Markets around the world trembled on Monday, extending a losing streak fueled by growing panic that the global economy would be hit.
On Wall Street, the S&P 500 fell to a new low for the year, falling more than 1 percent on Monday and taking its drop for the year to more than 23 percent. Most benchmarks in Asia and Europe also fell.
While there are many unanswered questions about the potential for a recession, including when it might start and how severe it could be, investors fear it’s an increasingly likely outcome. Last week, central bankers around the world raised interest rates to combat stubbornly high inflation, moves that were meant to stymie spending by consumers and businesses.
In the United States, the Federal Reserve also signaled that it was likely to rise further, showing that it was willing to tolerate a period of higher unemployment and slower economic growth to control inflation.
“It all has to do with the Fed, and not just the Fed, but a lot of central bankers all tightening at the same time,” said Stephanie Link, chief investment strategist and portfolio manager at Hightower, an investment adviser. “We’re already slowing down in terms of the economy.”
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On Monday, the Organization for Economic Co-operation and Development he revised his forecasts for the global economy, maintaining a “modest” growth expectation of 3 percent this year but cutting its outlook for next year to 2.2 percent, down from 2.8 percent a few months ago.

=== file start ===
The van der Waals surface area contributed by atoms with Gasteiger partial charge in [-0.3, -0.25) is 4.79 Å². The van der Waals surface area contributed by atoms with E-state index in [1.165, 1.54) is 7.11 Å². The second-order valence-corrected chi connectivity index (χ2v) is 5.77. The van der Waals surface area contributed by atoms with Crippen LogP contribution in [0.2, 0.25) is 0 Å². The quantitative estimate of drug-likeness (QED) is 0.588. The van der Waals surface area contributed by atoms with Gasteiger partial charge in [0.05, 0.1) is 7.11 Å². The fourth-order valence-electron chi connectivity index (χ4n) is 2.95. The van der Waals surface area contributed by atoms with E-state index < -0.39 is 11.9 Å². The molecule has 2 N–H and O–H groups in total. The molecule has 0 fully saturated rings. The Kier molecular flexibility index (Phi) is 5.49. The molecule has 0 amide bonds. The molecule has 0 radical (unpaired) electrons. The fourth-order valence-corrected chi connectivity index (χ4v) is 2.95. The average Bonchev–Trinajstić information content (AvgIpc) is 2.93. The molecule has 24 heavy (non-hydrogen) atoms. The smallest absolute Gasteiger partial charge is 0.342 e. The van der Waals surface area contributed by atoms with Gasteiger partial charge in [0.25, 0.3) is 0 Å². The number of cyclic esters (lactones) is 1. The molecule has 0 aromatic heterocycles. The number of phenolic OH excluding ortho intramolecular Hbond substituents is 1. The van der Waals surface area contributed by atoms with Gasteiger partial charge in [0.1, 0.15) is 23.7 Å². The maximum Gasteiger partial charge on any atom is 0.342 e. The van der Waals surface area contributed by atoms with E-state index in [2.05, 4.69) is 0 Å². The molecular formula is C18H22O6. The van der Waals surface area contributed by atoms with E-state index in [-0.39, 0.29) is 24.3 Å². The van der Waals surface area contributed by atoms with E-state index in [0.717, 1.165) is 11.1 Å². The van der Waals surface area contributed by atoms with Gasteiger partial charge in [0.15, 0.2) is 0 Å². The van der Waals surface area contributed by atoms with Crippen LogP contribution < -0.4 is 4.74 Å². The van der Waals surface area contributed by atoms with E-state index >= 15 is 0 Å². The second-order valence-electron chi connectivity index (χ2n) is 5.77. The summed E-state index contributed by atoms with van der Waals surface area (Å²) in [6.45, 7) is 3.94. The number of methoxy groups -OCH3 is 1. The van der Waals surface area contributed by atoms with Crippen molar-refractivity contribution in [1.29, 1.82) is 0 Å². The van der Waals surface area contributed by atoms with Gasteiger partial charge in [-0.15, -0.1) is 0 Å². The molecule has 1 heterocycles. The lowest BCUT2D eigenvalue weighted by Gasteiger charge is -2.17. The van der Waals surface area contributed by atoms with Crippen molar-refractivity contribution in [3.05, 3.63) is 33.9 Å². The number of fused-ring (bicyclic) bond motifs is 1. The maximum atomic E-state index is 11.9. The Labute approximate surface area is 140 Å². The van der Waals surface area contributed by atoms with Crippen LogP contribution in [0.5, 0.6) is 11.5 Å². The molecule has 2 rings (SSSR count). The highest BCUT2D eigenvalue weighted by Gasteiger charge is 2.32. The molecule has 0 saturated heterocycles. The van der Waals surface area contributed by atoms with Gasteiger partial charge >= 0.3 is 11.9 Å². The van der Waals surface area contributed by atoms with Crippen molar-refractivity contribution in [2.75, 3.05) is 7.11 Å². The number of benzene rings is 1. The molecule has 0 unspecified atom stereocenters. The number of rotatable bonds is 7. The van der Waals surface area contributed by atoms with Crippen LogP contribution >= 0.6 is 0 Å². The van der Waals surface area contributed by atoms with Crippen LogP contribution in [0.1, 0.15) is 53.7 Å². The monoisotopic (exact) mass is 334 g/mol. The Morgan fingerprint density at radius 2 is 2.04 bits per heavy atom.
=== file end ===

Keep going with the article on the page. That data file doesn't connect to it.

“The global economy has lost momentum in the wake of Russia’s war of aggression in Ukraine, which is dragging down growth and putting additional upward pressure on inflation around the world,” the OECD said. It also warned that there was still “substantial uncertainty about the economic outlook, with significant downside risks.”
After a brief rally this summer, the S&P 500 is on track for its third straight quarter of losses, something that hasn’t happened since the global financial crisis sent markets into a tailspin in 2008. In June, the index fell by bear market territory, marked by a 20 percent drop from its January high, a milestone that highlights a lasting shift in investor sentiment. It can be months, or even years, before a bear market ends.
The drop to a new low, after a brief recovery this summer, shows how uncertain the environment has become for investors.
“This is hard work,” said Ms. Link. “We’re going to be in a hectic environment for some time.”
On Monday, the Dow Jones Industrial Average followed suit, falling 1.1 percent and entering a bear market.
Off Wall Street, stocks in Japan and South Korea fell sharply, while stocks in China also fell as the People’s Bank of China allowed the country’s currency to weaken against the dollar to more than 7 renminbi to the dollar. , a threshold that was considered as a psychological barrier.
European markets fell, with the Stoxx 600, which fell into a bear market on Friday, dipping slightly. Most of the attention was focused on Britain, where the pound briefly fell to a record low against the dollar around $1.03 before recovering slightly. The British currency is still trading around its weakest level since 1985.
UK government bonds also came under heavy pressure for another day as investors were spooked by the new government’s announced plan that would result in more borrowing to finance its plans to cap energy prices through the winter while cutting permanently a series of taxes for households and businesses. London’s FTSE 100 stock index rebounded from an early drop and ended unchanged on Monday.
Commodity markets were also affected. The price of West Texas Intermediate crude oil, the US benchmark, fell 2.3 percent to $76.92 a barrel, while copper and gold also fell.
Daisuke Wakabayashi other jason karian contributed report.